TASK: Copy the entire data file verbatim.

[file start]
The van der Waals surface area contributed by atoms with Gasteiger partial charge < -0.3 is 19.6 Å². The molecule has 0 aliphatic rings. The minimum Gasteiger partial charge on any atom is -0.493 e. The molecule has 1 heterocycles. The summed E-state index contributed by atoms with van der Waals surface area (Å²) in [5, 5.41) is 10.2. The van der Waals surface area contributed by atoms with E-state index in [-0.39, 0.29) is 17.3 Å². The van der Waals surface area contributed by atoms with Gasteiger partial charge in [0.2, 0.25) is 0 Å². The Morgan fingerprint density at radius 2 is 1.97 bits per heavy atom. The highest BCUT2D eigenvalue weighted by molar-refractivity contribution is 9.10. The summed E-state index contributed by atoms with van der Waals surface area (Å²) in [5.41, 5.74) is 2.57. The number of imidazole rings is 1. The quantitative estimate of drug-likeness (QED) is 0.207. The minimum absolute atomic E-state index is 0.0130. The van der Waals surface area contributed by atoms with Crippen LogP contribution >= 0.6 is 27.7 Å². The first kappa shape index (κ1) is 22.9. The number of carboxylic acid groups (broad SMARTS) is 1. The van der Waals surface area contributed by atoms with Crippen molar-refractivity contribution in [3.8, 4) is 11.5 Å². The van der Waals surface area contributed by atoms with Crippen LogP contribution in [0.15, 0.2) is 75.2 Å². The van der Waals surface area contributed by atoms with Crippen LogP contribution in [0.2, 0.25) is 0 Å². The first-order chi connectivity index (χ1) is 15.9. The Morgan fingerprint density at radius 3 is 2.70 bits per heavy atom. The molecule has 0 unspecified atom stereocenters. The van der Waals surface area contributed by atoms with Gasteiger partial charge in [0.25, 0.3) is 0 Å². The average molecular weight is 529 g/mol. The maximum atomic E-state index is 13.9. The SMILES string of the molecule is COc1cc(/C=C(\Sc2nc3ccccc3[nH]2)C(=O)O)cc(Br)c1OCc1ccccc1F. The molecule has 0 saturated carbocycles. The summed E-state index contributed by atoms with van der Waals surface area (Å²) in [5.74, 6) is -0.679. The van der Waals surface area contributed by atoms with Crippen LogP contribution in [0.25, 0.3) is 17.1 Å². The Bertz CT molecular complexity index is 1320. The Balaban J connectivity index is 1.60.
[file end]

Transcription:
The van der Waals surface area contributed by atoms with Gasteiger partial charge < -0.3 is 19.6 Å². The molecule has 0 aliphatic rings. The minimum Gasteiger partial charge on any atom is -0.493 e. The molecule has 1 heterocycles. The summed E-state index contributed by atoms with van der Waals surface area (Å²) in [5, 5.41) is 10.2. The van der Waals surface area contributed by atoms with E-state index in [-0.39, 0.29) is 17.3 Å². The van der Waals surface area contributed by atoms with Gasteiger partial charge in [0.2, 0.25) is 0 Å². The Morgan fingerprint density at radius 2 is 1.97 bits per heavy atom. The highest BCUT2D eigenvalue weighted by molar-refractivity contribution is 9.10. The summed E-state index contributed by atoms with van der Waals surface area (Å²) in [5.41, 5.74) is 2.57. The number of imidazole rings is 1. The quantitative estimate of drug-likeness (QED) is 0.207. The minimum absolute atomic E-state index is 0.0130. The van der Waals surface area contributed by atoms with Crippen LogP contribution >= 0.6 is 27.7 Å². The first kappa shape index (κ1) is 22.9. The number of carboxylic acid groups (broad SMARTS) is 1. The van der Waals surface area contributed by atoms with Crippen molar-refractivity contribution in [3.8, 4) is 11.5 Å². The van der Waals surface area contributed by atoms with Crippen LogP contribution in [0.15, 0.2) is 75.2 Å². The van der Waals surface area contributed by atoms with Crippen LogP contribution in [0.2, 0.25) is 0 Å². The first-order chi connectivity index (χ1) is 15.9. The Morgan fingerprint density at radius 3 is 2.70 bits per heavy atom. The molecule has 0 unspecified atom stereocenters. The van der Waals surface area contributed by atoms with Gasteiger partial charge in [0.25, 0.3) is 0 Å². The average molecular weight is 529 g/mol. The maximum atomic E-state index is 13.9. The SMILES string of the molecule is COc1cc(/C=C(\Sc2nc3ccccc3[nH]2)C(=O)O)cc(Br)c1OCc1ccccc1F. The molecule has 0 saturated carbocycles. The summed E-state index contributed by atoms with van der Waals surface area (Å²) in [5.74, 6) is -0.679. The van der Waals surface area contributed by atoms with Crippen LogP contribution in [0.25, 0.3) is 17.1 Å². The Bertz CT molecular complexity index is 1320. The Balaban J connectivity index is 1.60.